(on camera): What those who support a deal are hoping for, especially here in Teheran, is not only an opening up of cultural relationships with the rest of the world, but also economic gain.
UNIDENTIFIED FEMALE: I believe the sanctions are not fair to people, because it’s hurting the people, not the government.
RADDATZ (on camera): You would like to see an agreement --
UNIDENTIFIED FEMALE: Because the people, they don’t have any problem with (INAUDIBLE). The Iranians (INAUDIBLE) Americans (INAUDIBLE).
RADDATZ: And the sanctions have -- have been difficult for everyone?
UNIDENTIFIED FEMALE: Yes. Difficult for everybody.
RADDATZ (voice-over): But not as difficult now as it could be if there is no deal. People here are expecting change and counting on it. “New York Times” reporter Thomas Erdbrink has lived in Iran for 13 years.
THOMAS ERDBRINK, “NEW YORK TIMES” REPORTER: If there is a deal, we’ll see at first people dancing on the streets. It doesn’t mean that they want to, you know, change their country and have Starbucks and McDonalds on every corner, but it does mean that they can move toward a future without sanctions, do business, get education, be in touch with the world.
RADDATZ: But after all the talk and all the tension in Vienna, in the end, it will be up to this man, the supreme leader, Ayatollah Khamenei. If there is a deal, he will have approved it and he will be the man who has to bridge the gap so evident in Iran today.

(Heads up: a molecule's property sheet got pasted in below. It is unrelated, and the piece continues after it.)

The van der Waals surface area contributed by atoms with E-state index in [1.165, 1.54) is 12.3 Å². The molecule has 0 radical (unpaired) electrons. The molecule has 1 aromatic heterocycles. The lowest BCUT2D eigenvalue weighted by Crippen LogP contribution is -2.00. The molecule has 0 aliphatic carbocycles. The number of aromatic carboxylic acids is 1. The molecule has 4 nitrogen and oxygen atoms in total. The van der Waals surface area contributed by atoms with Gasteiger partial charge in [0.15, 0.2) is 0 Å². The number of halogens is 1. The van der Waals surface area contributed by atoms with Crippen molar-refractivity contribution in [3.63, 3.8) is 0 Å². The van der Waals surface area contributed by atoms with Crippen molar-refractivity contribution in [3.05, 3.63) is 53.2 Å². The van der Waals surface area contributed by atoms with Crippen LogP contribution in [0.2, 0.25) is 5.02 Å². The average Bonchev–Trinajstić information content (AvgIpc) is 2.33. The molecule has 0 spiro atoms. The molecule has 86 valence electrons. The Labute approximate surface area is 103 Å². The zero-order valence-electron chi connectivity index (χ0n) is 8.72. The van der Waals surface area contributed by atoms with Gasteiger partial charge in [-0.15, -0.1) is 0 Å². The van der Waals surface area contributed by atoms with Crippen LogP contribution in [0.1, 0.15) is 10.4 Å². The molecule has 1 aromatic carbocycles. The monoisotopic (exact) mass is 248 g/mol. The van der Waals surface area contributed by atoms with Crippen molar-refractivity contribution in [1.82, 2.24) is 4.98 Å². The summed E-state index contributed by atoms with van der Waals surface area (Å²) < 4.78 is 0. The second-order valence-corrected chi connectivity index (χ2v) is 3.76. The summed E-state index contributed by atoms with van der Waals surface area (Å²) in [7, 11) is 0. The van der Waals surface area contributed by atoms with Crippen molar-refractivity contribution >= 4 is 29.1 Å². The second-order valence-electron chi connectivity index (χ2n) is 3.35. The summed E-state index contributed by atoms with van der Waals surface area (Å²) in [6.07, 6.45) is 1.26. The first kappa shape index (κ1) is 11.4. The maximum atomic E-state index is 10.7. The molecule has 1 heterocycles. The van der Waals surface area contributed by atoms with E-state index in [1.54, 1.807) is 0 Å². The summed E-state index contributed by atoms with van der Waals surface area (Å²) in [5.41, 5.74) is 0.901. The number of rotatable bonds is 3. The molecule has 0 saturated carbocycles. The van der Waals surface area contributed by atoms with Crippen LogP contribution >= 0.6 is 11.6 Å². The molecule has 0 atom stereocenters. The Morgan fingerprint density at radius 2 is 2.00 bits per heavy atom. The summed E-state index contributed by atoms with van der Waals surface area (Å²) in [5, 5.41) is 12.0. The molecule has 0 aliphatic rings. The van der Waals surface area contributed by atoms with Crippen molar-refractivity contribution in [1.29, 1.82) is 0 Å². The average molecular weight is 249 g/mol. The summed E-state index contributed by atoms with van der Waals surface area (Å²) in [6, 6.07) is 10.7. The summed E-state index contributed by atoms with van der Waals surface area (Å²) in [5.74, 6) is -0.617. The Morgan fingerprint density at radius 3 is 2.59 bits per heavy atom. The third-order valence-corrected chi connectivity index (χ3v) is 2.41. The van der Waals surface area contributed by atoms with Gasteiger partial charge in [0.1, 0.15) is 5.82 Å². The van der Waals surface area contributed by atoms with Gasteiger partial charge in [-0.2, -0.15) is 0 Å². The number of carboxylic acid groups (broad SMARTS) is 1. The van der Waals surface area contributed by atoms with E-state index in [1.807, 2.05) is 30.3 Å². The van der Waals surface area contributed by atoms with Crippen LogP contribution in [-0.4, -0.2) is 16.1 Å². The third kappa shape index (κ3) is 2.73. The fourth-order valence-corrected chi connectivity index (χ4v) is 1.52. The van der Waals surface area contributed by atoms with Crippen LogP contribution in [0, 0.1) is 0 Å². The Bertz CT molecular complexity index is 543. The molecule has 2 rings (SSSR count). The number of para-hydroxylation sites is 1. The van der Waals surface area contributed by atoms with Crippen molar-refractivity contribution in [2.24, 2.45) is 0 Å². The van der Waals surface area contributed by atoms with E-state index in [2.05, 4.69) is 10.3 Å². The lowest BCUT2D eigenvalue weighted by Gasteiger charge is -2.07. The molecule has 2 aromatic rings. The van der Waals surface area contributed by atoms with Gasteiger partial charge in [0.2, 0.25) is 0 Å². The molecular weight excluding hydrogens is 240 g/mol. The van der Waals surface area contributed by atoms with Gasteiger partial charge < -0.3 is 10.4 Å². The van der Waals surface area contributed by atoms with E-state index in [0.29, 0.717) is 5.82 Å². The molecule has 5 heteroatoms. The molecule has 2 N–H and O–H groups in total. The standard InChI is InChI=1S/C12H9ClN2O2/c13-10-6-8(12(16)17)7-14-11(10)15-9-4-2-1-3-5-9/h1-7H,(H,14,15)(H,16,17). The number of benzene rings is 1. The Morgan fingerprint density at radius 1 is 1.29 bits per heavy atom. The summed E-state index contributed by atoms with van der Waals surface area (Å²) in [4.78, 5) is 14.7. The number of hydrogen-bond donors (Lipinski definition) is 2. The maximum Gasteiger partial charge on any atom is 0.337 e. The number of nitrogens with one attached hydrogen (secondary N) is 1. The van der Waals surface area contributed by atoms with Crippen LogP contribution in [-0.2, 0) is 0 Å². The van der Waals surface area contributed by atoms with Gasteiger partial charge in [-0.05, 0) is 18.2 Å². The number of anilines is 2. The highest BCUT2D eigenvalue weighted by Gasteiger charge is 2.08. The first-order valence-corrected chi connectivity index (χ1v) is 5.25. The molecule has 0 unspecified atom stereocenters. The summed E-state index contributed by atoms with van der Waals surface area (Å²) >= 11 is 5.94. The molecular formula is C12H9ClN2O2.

RADDATZ (on camera): And yet addressing students yesterday, the Ayatollah said, be prepared for a struggle against arrogant power, a clear reference to the U.S. That may sound like he is against a deal, but he set no new red lines. And even if there is a nuclear deal, no one expects our countries to become the best of friends. And as we said, many here are optimistic about a deal, including one of Iran’s vice presidents, who we spoke to earlier this morning.
And you are smiling this morning. Does that mean you are optimistic that there could be a deal any time?
MASOUMEH EBTEKAR (ph), IRANIAN VICE PRESIDENT: Yes, for sure. I’m quite optimistic.
RADDATZ: Earlier in the week there was a clear setback and things got quite fiery, it appeared. The American officials say it was because the Iranian negotiators said that they wanted all sanctions off the table, including those about an arms embargo.
EBTEKAR: Iran deserves a -- a role, just like any other country in the world in terms of trade, particularly being able to defend itself. The mentality of subjugation, superiority, one superior to the other, that has to change.
RADDATZ: If there is a deal, what will that mean for Iranian and American relations?
EBTEKAR: It’s not necessarily that we’re going to have cordial relationships, but it will signify an improvement in relationships, it will signify an opportunity for both sides to work together to resolve some of the issues that we have in this part of the world.
EBTEKAR: ISIS or drug trafficking or other issues.
RADDATZ: So, one week from today, when we look back on this week, what do you think we’ll say?
EBTEKAR: We look at this moment as, I think, as an important turning point in history. It is a game changer.